As I watched the night visions, I saw one like a human being (Son of Man) coming with the clouds of heaven. And he came to the Ancient One and was presented before him. To him was given dominion and glory and kingship, that all peoples, nations, and languages should serve him. His dominion is an everlasting dominion that shall not pass away, and his kingship is one that shall never be destroyed.

Throughout the gospel the Son of Man has been linked to suffering, but here we also see it linked to glory. The suffering and glory of the Son of Man are held together in the trial before Caiaphas the high priest when Jesus states, “Form now on you will see the Son of Man seated at the right hand of Power and coming on the clouds of heaven.” (26:64) But for the moment the parable looks beyond the upcoming suffering to the time when the Son of Man is seated on the throne of his glory and the peoples are gathered to him.

There are two possible readings of this parable which rotate on how one views the ones gathered and these littlest ones who their Lord is now seen through. One reading is that the Greek ethnos is translated simply as nations indicating all the nations (Jews and Gentiles) gathered before the Son of Man and sorted by how they respond to the ‘least of these.’ In this reading “the least of these who are members of my family” are the hungry, thirsty, strangers, naked, sick/weak, and prisoners of the world. The second reading translates ethnos as Gentiles understanding the ‘least of these who are members of my family” as the followers of Jesus who carry the message of Jesus to the nations. There are strengths to both readings and the text can encompass both meanings. However, most of what follows will focus on the second reading since it highlights a way of thinking about this parable less common in the church. The reading here will also move away from an individualistic way of thinking about this parable to a framework that fits within the Jewish communal ideas of righteousness and hospitality.

Although there are portions of the Hebrew Scriptures which talk about the care for those who are less fortunate in the sense of an individual’s action, like Proverbs 19:17[1]: “Whoever is kind to the poor lends to the LORD, and will be repaid in kind.“ But the individual’s actions are a part of the community which seeks to live in the covenant they have received from their God as a witness to the world. When Isaiah challenged the community to care for the hungry, the homeless, the naked, and the afflicted he could use singular pronouns to talk about the improper collective actions of the community:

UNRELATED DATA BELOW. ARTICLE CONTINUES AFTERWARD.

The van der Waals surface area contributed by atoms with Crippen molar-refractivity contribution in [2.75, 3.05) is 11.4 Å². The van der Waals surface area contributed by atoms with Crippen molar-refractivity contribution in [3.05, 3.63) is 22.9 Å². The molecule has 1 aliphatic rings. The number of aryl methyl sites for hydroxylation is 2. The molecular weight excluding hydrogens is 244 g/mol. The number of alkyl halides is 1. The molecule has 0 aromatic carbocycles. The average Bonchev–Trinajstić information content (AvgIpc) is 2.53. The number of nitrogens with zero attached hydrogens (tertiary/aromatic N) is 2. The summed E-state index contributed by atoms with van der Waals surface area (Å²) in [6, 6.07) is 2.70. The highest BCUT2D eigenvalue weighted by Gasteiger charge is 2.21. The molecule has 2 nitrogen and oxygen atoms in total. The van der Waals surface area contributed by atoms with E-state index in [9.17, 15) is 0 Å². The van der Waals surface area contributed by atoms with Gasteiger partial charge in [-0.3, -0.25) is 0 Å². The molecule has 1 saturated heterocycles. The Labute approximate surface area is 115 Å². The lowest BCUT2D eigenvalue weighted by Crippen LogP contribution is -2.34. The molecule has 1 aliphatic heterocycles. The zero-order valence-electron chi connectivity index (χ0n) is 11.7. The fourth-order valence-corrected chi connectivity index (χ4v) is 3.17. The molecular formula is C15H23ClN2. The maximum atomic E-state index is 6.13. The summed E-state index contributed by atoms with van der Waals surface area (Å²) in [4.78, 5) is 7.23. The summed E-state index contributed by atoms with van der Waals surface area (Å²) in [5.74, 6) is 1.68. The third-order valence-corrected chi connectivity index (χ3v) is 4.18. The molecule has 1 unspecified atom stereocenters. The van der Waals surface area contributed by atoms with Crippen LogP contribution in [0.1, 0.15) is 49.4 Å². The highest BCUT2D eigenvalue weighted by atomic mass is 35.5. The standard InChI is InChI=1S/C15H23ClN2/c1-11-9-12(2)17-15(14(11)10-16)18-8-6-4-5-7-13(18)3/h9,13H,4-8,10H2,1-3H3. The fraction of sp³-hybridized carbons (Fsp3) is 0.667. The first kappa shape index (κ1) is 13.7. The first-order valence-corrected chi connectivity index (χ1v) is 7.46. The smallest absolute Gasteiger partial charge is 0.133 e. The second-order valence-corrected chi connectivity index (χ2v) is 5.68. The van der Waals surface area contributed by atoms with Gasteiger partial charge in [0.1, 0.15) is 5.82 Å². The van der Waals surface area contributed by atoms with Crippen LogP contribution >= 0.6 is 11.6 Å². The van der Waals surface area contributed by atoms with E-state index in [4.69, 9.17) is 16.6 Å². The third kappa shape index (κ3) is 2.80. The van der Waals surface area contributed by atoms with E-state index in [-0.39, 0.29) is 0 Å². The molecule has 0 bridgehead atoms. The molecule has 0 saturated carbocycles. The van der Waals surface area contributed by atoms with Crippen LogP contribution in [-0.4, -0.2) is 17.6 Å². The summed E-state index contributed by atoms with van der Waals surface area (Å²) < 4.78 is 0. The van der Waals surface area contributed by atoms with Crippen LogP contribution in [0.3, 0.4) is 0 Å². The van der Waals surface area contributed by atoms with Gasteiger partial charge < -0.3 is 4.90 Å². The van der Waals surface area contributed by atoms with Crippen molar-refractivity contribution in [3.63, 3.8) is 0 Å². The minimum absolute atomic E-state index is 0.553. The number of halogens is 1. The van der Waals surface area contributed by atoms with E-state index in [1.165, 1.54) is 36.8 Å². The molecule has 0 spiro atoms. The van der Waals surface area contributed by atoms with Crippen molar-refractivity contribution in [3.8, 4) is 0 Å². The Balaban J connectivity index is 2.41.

Is this not the fast I choose; to loose the bonds of injustice, to undo the thongs of the yoke, to let the oppressed go free, and to break every yoke: Is it not to share your bread with the hungry, and bring the homeless poor into your house; when you see the naked, to cover them, and not to hide yourself from your own kin? Then your light shall break forth like the dawn, and your healing shall spring up quickly; your vindicator shall go before you, the glory of the LORD be your rear guard. Then you shall call, and the LORD will answer; you shall cry for help, and he will say, Here I am. If you remove the yoke from among you, the pointing of the finger, the speaking of evil, if you offer your food to the hungry and satisfy the needs of the afflicted, then your light shall rise in the darkness and your gloom be like the noonday. Isaiah 58:6-10

Israel and the church were intended to be communities of righteousness that would be lights that would illuminate the nations. Part of this expectation includes hospitality, which these new disciples were to expect in the places they go to both in Israel (10:5-15 where they are to rely on the hospitality of the villages and towns they come to) but also in the future when they are sent to go into ‘all nations.’ Particularly in Western societies we tend to read the scriptures in terms of individual responsibility, but a community of hospitality and righteousness doesn’t allow a person to remain hungry, thirsty, naked, sick/weak, or in prison without receiving care. Mark Allan Powell, when discussing the parable of the Prodigal Son in Luke, highlights this in talking to American, Russian and finally Tanzanian students for their interpretation of the parable. American students tended to highlight the son’s actions which lost his inheritance, Russian students tended to highlight the famine which brought about hunger in the land, but for me the most insightful was the answer he received in Tanzania: